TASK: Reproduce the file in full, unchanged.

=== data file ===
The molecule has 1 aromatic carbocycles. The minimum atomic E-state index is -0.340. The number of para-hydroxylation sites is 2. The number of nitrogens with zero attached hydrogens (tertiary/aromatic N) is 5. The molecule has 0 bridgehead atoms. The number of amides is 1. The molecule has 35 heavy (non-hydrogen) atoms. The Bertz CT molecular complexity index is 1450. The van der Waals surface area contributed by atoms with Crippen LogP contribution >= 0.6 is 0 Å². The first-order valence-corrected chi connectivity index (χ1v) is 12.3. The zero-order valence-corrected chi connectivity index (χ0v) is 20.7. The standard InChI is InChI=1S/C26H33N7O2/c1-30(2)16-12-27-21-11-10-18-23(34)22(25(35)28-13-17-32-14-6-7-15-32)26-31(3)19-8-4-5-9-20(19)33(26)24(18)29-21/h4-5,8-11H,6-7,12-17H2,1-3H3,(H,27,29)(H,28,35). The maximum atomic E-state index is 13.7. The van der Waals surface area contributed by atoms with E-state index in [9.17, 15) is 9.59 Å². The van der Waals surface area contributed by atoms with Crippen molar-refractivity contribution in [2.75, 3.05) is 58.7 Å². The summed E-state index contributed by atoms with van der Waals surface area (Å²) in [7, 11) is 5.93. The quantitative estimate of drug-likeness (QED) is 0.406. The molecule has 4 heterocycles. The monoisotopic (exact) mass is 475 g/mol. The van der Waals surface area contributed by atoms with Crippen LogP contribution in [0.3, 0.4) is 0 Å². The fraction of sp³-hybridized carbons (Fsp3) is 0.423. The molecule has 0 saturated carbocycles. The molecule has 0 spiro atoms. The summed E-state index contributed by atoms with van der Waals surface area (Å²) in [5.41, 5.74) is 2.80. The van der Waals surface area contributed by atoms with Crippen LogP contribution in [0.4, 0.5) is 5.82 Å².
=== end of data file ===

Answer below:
The molecule has 1 aromatic carbocycles. The minimum atomic E-state index is -0.340. The number of para-hydroxylation sites is 2. The number of nitrogens with zero attached hydrogens (tertiary/aromatic N) is 5. The molecule has 0 bridgehead atoms. The number of amides is 1. The molecule has 35 heavy (non-hydrogen) atoms. The Bertz CT molecular complexity index is 1450. The van der Waals surface area contributed by atoms with Crippen LogP contribution >= 0.6 is 0 Å². The first-order valence-corrected chi connectivity index (χ1v) is 12.3. The zero-order valence-corrected chi connectivity index (χ0v) is 20.7. The standard InChI is InChI=1S/C26H33N7O2/c1-30(2)16-12-27-21-11-10-18-23(34)22(25(35)28-13-17-32-14-6-7-15-32)26-31(3)19-8-4-5-9-20(19)33(26)24(18)29-21/h4-5,8-11H,6-7,12-17H2,1-3H3,(H,27,29)(H,28,35). The maximum atomic E-state index is 13.7. The van der Waals surface area contributed by atoms with E-state index in [9.17, 15) is 9.59 Å². The van der Waals surface area contributed by atoms with Crippen molar-refractivity contribution in [2.75, 3.05) is 58.7 Å². The summed E-state index contributed by atoms with van der Waals surface area (Å²) in [7, 11) is 5.93. The quantitative estimate of drug-likeness (QED) is 0.406. The molecule has 4 heterocycles. The monoisotopic (exact) mass is 475 g/mol. The van der Waals surface area contributed by atoms with Crippen LogP contribution in [0.3, 0.4) is 0 Å². The fraction of sp³-hybridized carbons (Fsp3) is 0.423. The molecule has 0 saturated carbocycles. The molecule has 0 spiro atoms. The summed E-state index contributed by atoms with van der Waals surface area (Å²) in [5.41, 5.74) is 2.80. The van der Waals surface area contributed by atoms with Crippen LogP contribution in [0.4, 0.5) is 5.82 Å².